Fringe Box



Wartime Concert Party Had The X Factor!

Published on: 28 Feb, 2012
Updated on: 28 Feb, 2012

by David Rose

They didn’t need TV programmes like Britain’s Got Talent to show off their entertainment skills in the 1940s – they had their very own X Factor.

These pictures show members of the Nelco concert party – largely made up of employees of the firm of that name which made electrical motors at its factory in Station Road, Shalford.

Doll Southern and Arthur Rose doing their tap dance routine.

It would appear that the concert party first took to the boards at local village halls sometime during the Second World War and continued on into the late 1940s.

I know a little bit about it as my late dad, Arthur Rose, was a member of it for some of that time, and he does feature in one of the photos seen here.

He did a tap dance routine!

He began working for Nelco just before the start of the Second World War and was one of its maintenance electricians right up until he was made redundant in about 1980.

In fact, he never told me much about the days of the Nelco concert party – I guess he thought it wasn’t interesting enough. However, I do have the metal taps he used.

My dad married my mum Freda (nee Kings) in 1947, and I think it was soon after they married that he hung up his tap-dancing shoes for good. Playing bowls became his passion during his spare time.

These photos came to me in a roundabout way via historian John Theobald of Godalming.

John is a collector and researcher of tokens, otherwise known as unofficial money. A few years ago, I ran a couple of stories and appeals for information about these in the Surrey Advertiser, including one on ‘tool check’ tokens that were at one time issued to factory workers.

Giving the Tiller Girls a run for their money! Joan Young, Bubbles Wise, Joyce Fox, Florrie Crawford, Doreen Gladwell, Glad Knapman, Eve Workman and Dorothy Ashby.

From those appeals, John met the now late Arthur Chuter, who had worked at Nelco.

In more recent times, Nora Hankins had given Arthur’s widow, Joy, these photos. Nora’s uncle was Ron May – a well-known Shalford resident. Ron’s wife Doll (nee Southern), was a key member of the Nelco concert party.

Members of the band: Keith Gladwell, Doll Southern, Den (surname unknown), Grace Granshaw and Fred Iddenden.

After Ron May died, Nora had taken possession of the photos. Joy Chuter passed them on to John Theobald and he kindly gave them to me for safe keeping, knowing my dad was a member of the concert party. It’s a pleasure to show some of them here!

Also of Shalford history interest, Doll’s father once owned a well-known bicycle repair shop in Kings Road, Shalford, facing the village green.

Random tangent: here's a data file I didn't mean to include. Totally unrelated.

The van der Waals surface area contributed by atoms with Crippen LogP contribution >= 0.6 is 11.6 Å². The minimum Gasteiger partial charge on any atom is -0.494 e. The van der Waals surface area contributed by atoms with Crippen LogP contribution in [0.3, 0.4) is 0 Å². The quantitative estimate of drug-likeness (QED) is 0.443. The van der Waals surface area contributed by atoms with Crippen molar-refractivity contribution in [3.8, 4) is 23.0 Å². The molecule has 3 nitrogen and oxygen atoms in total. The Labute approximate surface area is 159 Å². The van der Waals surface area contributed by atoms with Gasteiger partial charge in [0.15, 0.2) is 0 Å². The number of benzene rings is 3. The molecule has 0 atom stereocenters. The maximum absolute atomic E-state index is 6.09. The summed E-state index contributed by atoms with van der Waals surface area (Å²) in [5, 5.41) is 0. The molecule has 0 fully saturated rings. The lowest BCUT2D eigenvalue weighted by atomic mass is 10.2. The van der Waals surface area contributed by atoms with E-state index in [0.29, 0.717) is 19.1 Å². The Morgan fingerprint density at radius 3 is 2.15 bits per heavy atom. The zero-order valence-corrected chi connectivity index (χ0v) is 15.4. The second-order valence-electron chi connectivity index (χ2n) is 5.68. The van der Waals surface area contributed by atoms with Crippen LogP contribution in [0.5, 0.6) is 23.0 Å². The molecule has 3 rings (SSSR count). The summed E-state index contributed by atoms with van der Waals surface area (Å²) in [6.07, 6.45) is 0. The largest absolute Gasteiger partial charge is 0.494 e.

Fred Iddenden and Sid Capp. Don’t think they really wore lipstick like that – even on stage!

Ron May was a motorcycle enthusiast and a long-time member of the Witley Motorcycle Club.

The Nelco factory was closed in the 1980s, followed by its other works in Farnham, a few years later.

Both once employed a good deal of people (men and women) from the Guildford and Godalming areas, and surrounding villages.

The interesting thing about these photos is that the names of those featured have been written on the back of each one.

Also, they have been ‘artificially’ tinted in colour. It has to be said; in some cases the colours are a bit vivid!

Perhaps someone can add a post explaining how this technique was done.

The Nelco factory in Shalford (there were buildings on both sides of the road) was later split up and used as small industrial units. That was from the 1980s until more recent times.

Male vocalists perhaps? Keith Gladwell (piano), Bert Peto, Sid Capp, Jimmy Iddenden, Tom Morgan, Reg Fround and Ern Ridgwell.

The sites were cleared a few years ago for re-development.

I would be interested to hear from anyone who has any memories of Nelco, or photos, and so on.

Was there no end to their talents? They all appear to be playing mandolin-banjos. Keith Gladwell, Den (surname unknown), Ron Stevens, Sod Capp, Fred Iddenden, Doll Southern, Eileen Iddenden, Glad Knapman and Dorothy Ashby.

Likewise, John Theobald is always keen to hear from people with any information about trade tokens – from the 17th century up to the present day.

Again, leave a post here or email me at

This one looks like something out of the 1970s TV comedy ‘It Ain’t Half Hot Mum’. Shades of: ‘Sing Lofty, sing’. Pictured are: Bubbles Wise, Dorothy Ashby, Ruby Elwin, Sid Capp, Fred Iddenden, Daisy Austin, Florrie Crawford, Eve Workman and Joyce Fox.
The show they staged appears to have had a comedy routine as well – you can imagine it being based on something like an Arthur Askey skit. Seen here are Fred Iddenden, Sid Capp and Daisy Austin.

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